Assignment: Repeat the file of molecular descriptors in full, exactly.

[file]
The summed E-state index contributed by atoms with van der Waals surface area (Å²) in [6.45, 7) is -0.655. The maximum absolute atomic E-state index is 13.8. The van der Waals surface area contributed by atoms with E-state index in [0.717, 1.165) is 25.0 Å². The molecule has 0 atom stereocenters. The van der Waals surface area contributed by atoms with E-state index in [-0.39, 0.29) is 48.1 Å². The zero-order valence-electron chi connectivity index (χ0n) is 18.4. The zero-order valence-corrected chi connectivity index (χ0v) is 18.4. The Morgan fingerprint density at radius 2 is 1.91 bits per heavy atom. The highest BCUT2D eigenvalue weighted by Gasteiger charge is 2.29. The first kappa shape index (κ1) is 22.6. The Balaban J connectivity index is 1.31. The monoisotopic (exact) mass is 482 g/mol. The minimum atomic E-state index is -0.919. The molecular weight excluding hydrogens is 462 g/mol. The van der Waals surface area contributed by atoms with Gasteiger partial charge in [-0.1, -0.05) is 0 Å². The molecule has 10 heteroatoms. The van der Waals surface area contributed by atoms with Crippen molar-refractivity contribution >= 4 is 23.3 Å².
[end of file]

The summed E-state index contributed by atoms with van der Waals surface area (Å²) in [6.45, 7) is -0.655. The maximum absolute atomic E-state index is 13.8. The van der Waals surface area contributed by atoms with E-state index in [0.717, 1.165) is 25.0 Å². The molecule has 0 atom stereocenters. The van der Waals surface area contributed by atoms with E-state index in [-0.39, 0.29) is 48.1 Å². The zero-order valence-electron chi connectivity index (χ0n) is 18.4. The zero-order valence-corrected chi connectivity index (χ0v) is 18.4. The Morgan fingerprint density at radius 2 is 1.91 bits per heavy atom. The highest BCUT2D eigenvalue weighted by Gasteiger charge is 2.29. The first kappa shape index (κ1) is 22.6. The Balaban J connectivity index is 1.31. The monoisotopic (exact) mass is 482 g/mol. The minimum atomic E-state index is -0.919. The molecular weight excluding hydrogens is 462 g/mol. The van der Waals surface area contributed by atoms with Gasteiger partial charge in [-0.1, -0.05) is 0 Å². The molecule has 10 heteroatoms. The van der Waals surface area contributed by atoms with Crippen molar-refractivity contribution >= 4 is 23.3 Å².